Hawaiian Electric Company is in the process of replacing 29,000 poles in neighborhoods across Oahu.
But Kahaluu residents began to question what was happening when the first poles were installed.
"Most of the people on the street just felt powerless to do anything and you almost are," said Windward Oahu resident David Knox.
Knox designed and built an award- winning Kahaluu complex with stunning views of Kaneohe Bay.
He can't stand the sight of a 60-foot pole that was installed across the street, which now mar the view. He maintains neighbors deserved a say-so before it went in.
Hawaiian Electric Company takes the position it is a replacement pole, not a new one, even though it's 20 feet taller. But it believes a public hearing wasn’t necessary.
Knox points to an another case in Mililani where HECO wanted to bury a similar high voltage transmission line. But it argued against a public hearing because it wasn’t raising the lines or blocking views.
"It's the same issue, but in reverse. In our case, they are raising the lines and they are blocking a view and those are the reasons why we think the public hearing process should be invoked," said Knox.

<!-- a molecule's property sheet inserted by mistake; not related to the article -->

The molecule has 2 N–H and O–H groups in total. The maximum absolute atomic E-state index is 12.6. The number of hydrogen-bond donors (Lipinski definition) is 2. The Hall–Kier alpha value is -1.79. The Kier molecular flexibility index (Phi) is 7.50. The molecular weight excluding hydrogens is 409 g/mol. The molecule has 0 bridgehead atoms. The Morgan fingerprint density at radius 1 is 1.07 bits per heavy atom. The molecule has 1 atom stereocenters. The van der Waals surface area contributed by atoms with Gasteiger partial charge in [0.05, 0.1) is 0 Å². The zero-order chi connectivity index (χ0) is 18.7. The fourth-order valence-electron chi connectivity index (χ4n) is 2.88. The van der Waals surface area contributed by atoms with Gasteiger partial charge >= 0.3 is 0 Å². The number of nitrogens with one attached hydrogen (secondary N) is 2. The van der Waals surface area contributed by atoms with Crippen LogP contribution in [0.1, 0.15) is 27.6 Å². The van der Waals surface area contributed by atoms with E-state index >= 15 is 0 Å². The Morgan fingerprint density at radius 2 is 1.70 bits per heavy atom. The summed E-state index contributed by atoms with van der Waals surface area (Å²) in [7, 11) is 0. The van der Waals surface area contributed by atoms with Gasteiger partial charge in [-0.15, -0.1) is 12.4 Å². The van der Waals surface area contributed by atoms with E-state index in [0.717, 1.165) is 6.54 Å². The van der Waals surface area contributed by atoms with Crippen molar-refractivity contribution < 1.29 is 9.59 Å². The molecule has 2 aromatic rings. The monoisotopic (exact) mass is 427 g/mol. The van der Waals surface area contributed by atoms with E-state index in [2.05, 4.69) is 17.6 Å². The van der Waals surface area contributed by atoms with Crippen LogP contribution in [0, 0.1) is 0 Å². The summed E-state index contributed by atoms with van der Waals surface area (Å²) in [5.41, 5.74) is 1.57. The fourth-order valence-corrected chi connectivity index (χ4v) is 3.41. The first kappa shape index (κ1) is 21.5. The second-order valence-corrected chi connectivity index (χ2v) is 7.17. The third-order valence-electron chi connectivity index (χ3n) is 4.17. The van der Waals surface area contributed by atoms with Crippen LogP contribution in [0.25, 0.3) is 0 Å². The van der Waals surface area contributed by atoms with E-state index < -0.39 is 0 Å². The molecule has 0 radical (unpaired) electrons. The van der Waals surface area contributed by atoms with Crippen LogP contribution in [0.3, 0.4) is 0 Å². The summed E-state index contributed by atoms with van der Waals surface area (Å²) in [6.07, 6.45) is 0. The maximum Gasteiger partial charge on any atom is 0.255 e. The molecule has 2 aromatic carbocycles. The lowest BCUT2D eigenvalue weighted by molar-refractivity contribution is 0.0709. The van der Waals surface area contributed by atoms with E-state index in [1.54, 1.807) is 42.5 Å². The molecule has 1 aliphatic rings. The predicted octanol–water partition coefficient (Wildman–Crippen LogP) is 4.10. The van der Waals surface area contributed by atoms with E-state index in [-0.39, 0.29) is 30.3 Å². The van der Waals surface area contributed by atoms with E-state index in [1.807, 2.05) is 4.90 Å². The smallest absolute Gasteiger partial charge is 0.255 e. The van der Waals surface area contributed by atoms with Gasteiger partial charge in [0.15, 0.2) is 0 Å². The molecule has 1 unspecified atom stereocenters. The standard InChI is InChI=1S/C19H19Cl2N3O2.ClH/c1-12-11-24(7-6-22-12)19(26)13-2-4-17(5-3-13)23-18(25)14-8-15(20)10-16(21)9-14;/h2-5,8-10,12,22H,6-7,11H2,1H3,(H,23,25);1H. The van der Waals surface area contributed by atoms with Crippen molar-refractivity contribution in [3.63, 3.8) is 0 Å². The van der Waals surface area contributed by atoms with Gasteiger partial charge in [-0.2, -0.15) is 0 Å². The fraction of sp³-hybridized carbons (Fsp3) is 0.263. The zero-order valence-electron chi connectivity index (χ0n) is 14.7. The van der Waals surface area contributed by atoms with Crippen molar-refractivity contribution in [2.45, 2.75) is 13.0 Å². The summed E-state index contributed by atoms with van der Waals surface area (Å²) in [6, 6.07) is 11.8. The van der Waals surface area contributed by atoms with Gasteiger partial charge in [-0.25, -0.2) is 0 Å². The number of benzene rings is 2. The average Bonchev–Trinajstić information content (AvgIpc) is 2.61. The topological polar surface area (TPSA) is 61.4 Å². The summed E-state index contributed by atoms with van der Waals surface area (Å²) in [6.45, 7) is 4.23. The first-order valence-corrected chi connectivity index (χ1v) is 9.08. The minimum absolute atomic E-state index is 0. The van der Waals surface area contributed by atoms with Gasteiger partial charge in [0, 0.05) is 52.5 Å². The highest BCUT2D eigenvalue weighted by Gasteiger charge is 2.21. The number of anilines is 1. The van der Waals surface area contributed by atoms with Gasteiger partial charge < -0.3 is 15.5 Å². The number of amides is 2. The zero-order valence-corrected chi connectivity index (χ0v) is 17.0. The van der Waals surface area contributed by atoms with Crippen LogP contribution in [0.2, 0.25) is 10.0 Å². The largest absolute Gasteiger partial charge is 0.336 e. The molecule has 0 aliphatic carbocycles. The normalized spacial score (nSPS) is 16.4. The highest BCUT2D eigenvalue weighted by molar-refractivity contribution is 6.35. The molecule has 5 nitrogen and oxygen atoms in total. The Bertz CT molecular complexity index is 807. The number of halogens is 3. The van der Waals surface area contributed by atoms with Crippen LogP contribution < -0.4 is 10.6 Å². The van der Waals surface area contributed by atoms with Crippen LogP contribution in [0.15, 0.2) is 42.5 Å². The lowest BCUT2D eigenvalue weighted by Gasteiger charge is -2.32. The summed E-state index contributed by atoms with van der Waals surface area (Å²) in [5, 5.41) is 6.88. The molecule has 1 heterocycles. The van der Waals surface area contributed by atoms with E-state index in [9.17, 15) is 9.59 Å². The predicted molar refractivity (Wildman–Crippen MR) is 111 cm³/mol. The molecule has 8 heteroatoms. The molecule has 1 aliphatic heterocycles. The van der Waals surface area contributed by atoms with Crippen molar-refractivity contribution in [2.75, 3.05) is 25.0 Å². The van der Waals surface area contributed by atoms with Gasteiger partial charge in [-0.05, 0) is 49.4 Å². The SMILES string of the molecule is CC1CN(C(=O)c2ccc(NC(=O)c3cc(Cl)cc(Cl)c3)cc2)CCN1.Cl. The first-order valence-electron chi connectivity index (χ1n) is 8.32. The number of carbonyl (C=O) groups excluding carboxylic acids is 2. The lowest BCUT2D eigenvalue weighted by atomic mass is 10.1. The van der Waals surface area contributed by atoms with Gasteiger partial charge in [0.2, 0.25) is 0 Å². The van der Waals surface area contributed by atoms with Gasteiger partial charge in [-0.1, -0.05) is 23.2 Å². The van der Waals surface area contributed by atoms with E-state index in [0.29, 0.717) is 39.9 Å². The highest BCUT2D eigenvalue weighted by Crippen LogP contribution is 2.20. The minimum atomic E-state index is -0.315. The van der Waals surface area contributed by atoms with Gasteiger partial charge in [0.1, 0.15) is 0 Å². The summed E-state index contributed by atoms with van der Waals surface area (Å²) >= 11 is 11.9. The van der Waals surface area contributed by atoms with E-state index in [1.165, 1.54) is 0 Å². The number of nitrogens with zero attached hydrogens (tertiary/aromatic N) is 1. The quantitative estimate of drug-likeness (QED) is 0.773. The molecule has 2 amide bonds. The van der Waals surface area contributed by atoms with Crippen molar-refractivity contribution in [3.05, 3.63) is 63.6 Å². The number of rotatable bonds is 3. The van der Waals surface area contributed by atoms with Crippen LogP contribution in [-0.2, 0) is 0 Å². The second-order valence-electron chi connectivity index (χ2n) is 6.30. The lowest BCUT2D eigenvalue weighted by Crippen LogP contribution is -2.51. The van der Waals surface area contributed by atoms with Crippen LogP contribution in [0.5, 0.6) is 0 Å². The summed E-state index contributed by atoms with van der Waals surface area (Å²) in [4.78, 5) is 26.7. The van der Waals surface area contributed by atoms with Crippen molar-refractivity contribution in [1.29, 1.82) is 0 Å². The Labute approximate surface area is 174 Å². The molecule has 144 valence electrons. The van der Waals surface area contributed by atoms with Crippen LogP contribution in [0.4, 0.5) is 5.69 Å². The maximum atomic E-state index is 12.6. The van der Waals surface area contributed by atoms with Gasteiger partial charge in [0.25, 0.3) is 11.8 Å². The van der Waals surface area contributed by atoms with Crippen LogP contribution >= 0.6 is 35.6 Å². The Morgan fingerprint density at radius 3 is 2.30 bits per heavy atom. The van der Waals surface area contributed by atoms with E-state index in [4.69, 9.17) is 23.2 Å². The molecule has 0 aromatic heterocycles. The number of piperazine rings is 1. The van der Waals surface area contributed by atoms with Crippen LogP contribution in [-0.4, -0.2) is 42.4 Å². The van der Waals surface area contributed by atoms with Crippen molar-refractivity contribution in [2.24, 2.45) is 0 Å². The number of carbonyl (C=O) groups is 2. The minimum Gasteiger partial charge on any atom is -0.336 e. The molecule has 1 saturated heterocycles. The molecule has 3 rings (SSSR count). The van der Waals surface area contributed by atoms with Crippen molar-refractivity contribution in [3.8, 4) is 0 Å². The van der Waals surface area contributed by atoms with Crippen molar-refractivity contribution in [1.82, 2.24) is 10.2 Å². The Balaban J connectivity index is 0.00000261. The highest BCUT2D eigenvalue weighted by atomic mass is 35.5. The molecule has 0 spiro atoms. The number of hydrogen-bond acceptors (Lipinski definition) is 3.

This is about to become a much bigger issue as the electric company is now replacing some 29,000 power poles across Oahu.
"It's not easy, but we are taking HECO to task on it because someone needs to do it," said Knox.
The Outdoor Circle calls HECO's approach to pole replacement unfair, because it doesn’t give older communities a chance to consider other options.
"Older communities should have that choice," said Executive Director Marti Townsend.
"We are asking for the notification letter to the residents to be detailed. Notify them about the pole, how many and where, and there is an option to underground if they chose to do that, and to also give the residents more time for that notification," Townsend said.
The Consumer Advocate is suggesting that the company notify neighborhood boards as part of a more methodical approach.
HECO believes a public hearing is impractical, but it said it wants to be safe and fair to its customers.
Hawaiian Electric said national standards have changed and that's why in some cases a taller, stronger pole is neccessary. The parties outlined their positions last week as the Public Utilities Commission prepares to take up the issue.
The Outdoor Circle said that it has also heard from residents on Maui and the Big Island who are dealing with similar issues.
The PUC could decide to hold a hearing or issue a ruling and order based on what's been filed.